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Functional groups

AP.BIO:
ENE‑1 (EU)
,
ENE‑1.A (LO)
,
ENE‑1.A.2 (EK)
What a functional group is. Some of the key types of functional groups found in biological molecules.

Introduction

Hydrocarbons, made up entirely of carbon and hydrogen atoms, make wonderful combustion fuels (such fuels include propane, butane, and the bulk of commercial gasoline). But can you build a living organism out of only combustion fuels? Probably not. Most large biological molecules in fact contain many types of atoms beyond just carbon and hydrogen. These additional atoms allow for functionality not typically seen in hydrocarbons.

Functional groups

Large biological molecules are generally composed of a carbon skeleton (made up of carbon and hydrogen atoms) and some other atoms, including oxygen, nitrogen, or sulfur. Often, these additional atoms appear in the context of functional groups. Functional groups are chemical motifs, or patterns of atoms, that display consistent “function” (properties and reactivity) regardless of the exact molecule they are found in. Biological molecules can contain many different types and combinations of functional groups, and a biomolecule’s particular set of groups will affect many of its properties, including its structure, solubility, and reactivity.
A few of the most important functional groups in biological molecules are shown in the table below. Functional groups can be classified as hydrophobic or hydrophilic based on their charge and polarity characteristics. The only hydrophobic group below is the methyl (CHstart subscript, 3, end subscript) group, which is nonpolar. The remaining six functional groups in the table all have varying degrees of hydrophilic character.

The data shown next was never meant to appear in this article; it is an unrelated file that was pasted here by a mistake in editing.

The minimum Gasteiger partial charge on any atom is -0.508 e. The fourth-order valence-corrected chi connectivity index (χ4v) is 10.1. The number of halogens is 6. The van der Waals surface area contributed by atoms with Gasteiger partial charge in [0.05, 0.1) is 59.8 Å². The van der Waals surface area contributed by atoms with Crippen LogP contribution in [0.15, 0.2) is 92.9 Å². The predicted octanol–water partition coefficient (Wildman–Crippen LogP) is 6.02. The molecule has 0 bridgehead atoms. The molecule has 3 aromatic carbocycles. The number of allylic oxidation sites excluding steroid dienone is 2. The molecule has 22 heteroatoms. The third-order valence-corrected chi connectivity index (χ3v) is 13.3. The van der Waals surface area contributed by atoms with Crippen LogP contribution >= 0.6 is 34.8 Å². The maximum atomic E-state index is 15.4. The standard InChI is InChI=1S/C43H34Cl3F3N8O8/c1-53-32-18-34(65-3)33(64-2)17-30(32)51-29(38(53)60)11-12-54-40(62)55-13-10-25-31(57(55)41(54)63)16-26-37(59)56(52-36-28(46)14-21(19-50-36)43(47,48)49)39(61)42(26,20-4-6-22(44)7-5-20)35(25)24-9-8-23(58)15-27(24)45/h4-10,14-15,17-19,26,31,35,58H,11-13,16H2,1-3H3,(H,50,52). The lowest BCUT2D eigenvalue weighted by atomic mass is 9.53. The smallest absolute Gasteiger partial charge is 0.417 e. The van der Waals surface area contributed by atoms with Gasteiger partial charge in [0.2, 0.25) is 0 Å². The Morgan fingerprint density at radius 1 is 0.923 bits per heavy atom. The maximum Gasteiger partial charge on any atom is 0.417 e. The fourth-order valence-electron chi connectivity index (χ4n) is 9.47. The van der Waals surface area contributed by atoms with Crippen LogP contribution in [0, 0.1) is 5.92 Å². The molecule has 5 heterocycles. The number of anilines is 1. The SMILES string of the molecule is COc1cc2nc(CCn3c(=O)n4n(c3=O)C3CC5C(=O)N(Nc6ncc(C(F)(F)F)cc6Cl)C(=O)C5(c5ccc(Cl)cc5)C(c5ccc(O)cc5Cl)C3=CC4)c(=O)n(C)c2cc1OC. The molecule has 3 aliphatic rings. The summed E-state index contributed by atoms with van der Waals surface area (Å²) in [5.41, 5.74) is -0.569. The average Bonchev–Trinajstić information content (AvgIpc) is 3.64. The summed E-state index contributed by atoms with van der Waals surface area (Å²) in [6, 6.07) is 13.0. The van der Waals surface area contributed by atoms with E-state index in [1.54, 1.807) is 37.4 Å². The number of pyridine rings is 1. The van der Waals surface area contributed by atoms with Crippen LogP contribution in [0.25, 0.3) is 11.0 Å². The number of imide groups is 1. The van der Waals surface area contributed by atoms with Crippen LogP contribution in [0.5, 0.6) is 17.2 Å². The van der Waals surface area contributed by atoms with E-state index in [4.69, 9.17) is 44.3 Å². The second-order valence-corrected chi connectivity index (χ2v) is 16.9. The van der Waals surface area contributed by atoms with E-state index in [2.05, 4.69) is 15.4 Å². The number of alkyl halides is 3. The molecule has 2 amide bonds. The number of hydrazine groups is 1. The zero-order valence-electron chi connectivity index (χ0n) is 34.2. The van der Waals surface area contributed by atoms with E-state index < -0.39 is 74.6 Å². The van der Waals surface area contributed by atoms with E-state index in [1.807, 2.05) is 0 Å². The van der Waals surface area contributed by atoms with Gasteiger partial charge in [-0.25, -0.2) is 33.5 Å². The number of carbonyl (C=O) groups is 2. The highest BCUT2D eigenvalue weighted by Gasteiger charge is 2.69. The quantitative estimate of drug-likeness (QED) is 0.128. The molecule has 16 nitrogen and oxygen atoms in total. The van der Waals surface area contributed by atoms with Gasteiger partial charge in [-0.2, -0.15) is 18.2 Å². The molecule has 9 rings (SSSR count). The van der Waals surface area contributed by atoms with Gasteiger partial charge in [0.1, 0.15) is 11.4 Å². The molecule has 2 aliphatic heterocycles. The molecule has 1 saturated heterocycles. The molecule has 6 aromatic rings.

One example of a strongly hydrophilic group is the carboxyl group (COOH), which can act as an acid and lose a proton to form a negatively-charged carboxylate ion (COOstart superscript, minus, end superscript). Carboxyl groups are commonly found in amino acids, fatty acids, and other biomolecules. An example of a less hydrophilic group is the carbonyl group (C=O), an uncharged but polar (contains partial positive and partial negative charges) functional group. Carbonyls are found in many different biological molecules, including proteins, peptides, and carbohydrates.

Common functional groups in biology

Functional GroupStructureProperties
HydroxylPolar
MethylNonpolar
CarbonylPolar
CarboxylCharged (forms R-COOstart superscript, minus, end superscript) at the pH of most biological systems. Since carboxyl groups can release Hstart superscript, plus, end superscript into solution, they are considered acidic.
AminoCharged (forms R-NHstart subscript, 3, end subscript, start superscript, plus, end superscript) at the pH of most biological systems. Since amino groups can remove Hstart superscript, plus, end superscript from solution, they are considered basic.
PhosphateCharged (forms R-OPOstart subscript, 3, end subscript, squaredstart superscript, minus, end superscript) at the pH of most biological systems. Since phosphate groups can release Hstart superscript, plus, end superscript into solution, they are considered acidic.
SulfhydrylPolar
Table modified from: OpenStax Biology.
In the table above, the letter R is used to represent the rest of the molecule that a functional group is attached to. For instance, R might be an ethyl (CHstart subscript, 2, end subscriptCHstart subscript, 3, end subscript) group, in which case the first entry in the table would correspond to ethanol. But R could also represent the bulk of a much larger molecule, such as a protein. The letter R is used throughout biology and chemistry to simplify chemical structures and highlight the most important parts (often the functional groups!) of a molecule.

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